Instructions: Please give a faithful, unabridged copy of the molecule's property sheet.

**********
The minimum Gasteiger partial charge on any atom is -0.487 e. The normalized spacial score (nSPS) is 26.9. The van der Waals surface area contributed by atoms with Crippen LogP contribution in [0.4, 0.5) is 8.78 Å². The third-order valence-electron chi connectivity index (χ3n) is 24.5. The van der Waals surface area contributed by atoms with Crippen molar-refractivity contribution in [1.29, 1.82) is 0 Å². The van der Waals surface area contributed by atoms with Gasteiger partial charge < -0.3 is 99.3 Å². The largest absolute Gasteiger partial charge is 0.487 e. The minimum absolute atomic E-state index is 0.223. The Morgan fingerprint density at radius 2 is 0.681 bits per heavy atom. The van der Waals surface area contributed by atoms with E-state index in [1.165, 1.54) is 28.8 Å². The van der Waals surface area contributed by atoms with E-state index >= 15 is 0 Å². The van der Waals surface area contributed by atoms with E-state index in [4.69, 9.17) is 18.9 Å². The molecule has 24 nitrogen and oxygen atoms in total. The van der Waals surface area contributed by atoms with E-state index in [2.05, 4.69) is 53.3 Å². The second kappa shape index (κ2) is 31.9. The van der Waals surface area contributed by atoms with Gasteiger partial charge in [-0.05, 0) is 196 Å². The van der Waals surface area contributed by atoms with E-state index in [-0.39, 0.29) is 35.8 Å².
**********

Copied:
The minimum Gasteiger partial charge on any atom is -0.487 e. The normalized spacial score (nSPS) is 26.9. The van der Waals surface area contributed by atoms with Crippen LogP contribution in [0.4, 0.5) is 8.78 Å². The third-order valence-electron chi connectivity index (χ3n) is 24.5. The van der Waals surface area contributed by atoms with Crippen molar-refractivity contribution in [1.29, 1.82) is 0 Å². The van der Waals surface area contributed by atoms with Gasteiger partial charge < -0.3 is 99.3 Å². The largest absolute Gasteiger partial charge is 0.487 e. The minimum absolute atomic E-state index is 0.223. The Morgan fingerprint density at radius 2 is 0.681 bits per heavy atom. The van der Waals surface area contributed by atoms with E-state index in [1.165, 1.54) is 28.8 Å². The van der Waals surface area contributed by atoms with E-state index >= 15 is 0 Å². The van der Waals surface area contributed by atoms with E-state index in [4.69, 9.17) is 18.9 Å². The molecule has 24 nitrogen and oxygen atoms in total. The van der Waals surface area contributed by atoms with E-state index in [2.05, 4.69) is 53.3 Å². The second kappa shape index (κ2) is 31.9. The van der Waals surface area contributed by atoms with Gasteiger partial charge in [-0.05, 0) is 196 Å². The van der Waals surface area contributed by atoms with E-state index in [-0.39, 0.29) is 35.8 Å².